What Felger is saying is the players have a right to look at how much of his own money an owner is spending, make a value judgement on whether this is a reasonable expenditure or not and then tell the owners that they are paying their relative X, when it should be Y. I have a simple question for Felger, who has clearly never been a business owner and put his own capital at risk: What financial risks are the players sharing in with the owners that allows them influence on expenses?

    I know a lot of people think the owners are just rich people who are greedy and not fair to the players. The fact is these people do something the players are not willing to do. They put their capital in play with the hopes of building a business. This idea that their employees are somehow entitled to dictate how they run that business is just ludicrous to me. The players have a right to bargain for whatever they can get. The owners should be under no compulsion to share any data other than what is needed to set the salary cap. How much Jonathan Kraft or Steve Jones or any other "Spaulding" from Felger's condescending hit piece earns is between the owner of the capital and the recipient. By Felger's logic the books to Patriot's Place should be opened because it makes money solely because the Kraft's own the Patriots. So let's give the players access to those revenues as well.

    So I say it again. The real issue is not how much money is paid to relatives of owners. The issue is there are franchises doing everything they can to maximize revenues and others that aren't. If the players really want a legitimate agreement then they should come up with a revenue sharing plan that punishes owners who do not do all they can to maximize revenues. For example if a team does not sell naming rights then they do not share in the naming rights pool of shared revenue. The teams that do get a higher salary cap and the teams that don't have a lower one. To avoid the $1 sale set a floor…you must sell your naming rights for more than X to be included in the shared revenue and if you are going to fall short have a mechanism in place for exemptions (for example the floor is $10 mill and Buffalo can only get $7 mill after a year of really trying…and the $7 mill comes from Kodak and not Ralph Wilson).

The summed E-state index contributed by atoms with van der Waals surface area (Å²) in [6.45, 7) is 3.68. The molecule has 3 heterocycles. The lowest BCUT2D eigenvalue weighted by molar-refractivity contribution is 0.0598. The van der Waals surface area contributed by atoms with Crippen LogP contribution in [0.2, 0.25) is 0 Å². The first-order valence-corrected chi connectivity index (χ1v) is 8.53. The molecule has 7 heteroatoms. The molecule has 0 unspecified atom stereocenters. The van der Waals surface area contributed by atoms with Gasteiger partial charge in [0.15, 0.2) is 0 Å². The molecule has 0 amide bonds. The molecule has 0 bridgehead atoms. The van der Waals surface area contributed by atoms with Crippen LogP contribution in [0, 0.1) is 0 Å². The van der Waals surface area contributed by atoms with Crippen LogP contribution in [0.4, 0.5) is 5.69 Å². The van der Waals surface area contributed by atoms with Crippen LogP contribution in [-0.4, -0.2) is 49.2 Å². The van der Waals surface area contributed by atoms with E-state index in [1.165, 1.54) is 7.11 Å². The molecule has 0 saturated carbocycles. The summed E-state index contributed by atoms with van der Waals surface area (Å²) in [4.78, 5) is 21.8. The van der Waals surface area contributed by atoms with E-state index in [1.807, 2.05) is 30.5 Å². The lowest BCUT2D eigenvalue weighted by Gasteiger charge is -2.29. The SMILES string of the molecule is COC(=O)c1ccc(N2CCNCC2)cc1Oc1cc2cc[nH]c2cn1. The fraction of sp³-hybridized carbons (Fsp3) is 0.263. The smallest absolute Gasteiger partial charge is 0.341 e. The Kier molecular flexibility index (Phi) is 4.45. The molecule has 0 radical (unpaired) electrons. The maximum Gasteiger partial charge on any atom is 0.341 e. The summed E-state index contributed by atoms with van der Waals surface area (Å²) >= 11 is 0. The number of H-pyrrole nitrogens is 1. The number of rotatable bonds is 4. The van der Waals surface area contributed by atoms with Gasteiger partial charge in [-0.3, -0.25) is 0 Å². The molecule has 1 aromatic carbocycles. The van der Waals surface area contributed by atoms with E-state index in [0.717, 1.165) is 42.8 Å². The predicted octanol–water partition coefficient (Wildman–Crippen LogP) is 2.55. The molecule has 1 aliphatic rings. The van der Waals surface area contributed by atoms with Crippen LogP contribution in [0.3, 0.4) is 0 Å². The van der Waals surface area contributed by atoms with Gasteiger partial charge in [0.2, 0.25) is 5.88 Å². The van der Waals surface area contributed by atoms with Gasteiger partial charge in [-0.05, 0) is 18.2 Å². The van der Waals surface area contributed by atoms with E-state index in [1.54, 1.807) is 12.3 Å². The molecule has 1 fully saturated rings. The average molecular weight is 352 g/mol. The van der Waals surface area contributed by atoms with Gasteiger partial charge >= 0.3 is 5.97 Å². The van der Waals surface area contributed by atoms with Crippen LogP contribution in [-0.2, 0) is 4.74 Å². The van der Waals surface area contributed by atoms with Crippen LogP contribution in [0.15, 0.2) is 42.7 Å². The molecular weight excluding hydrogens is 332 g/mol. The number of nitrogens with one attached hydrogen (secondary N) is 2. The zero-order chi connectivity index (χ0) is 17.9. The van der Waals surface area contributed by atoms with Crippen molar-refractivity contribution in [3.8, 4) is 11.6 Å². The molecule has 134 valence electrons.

Maybe I should stop expecting a higher level of quality for the talking heads. I will be disappointed less.

    • tl;dr

      tl;dr

    • Jack

      Felger isn't trying to be smart, informed or logical. He's just trying to be contrary. The only logic that can be applied to Felger is that he will always take what he thinks will be the "unpopular" position on an issue. He's the little boy who wants to get noticed by being bad. Any math more complicted than 2 plus 2 equals 4 would cause Felger's hair to fall out. This is way over his head.

  • Classless

    Even more pathetic about the "shot clock" misfire is that both Tanguay and Marshall have laptops in front of them. Just google it between commercials, geez.

    • Jason_Coyote

      Exactly. These guys know they're likely to be discussing this topic after the game, so what exactly are they doing during the fourth quarter that they can't take two minutes to look it up online? How ironic is it that broadcasters were much more prepared decades ago, long before the instant search engines we have at our fingertips today?

      • Jack

        Last night I watched the Notre Dame vs. Brigham Young game from 1981. What I found very different from today is that the score and the clock aren't on the screen at all times. I've really gotten used to that.

        It was nice to watch a game where I didn't see a single tattoo.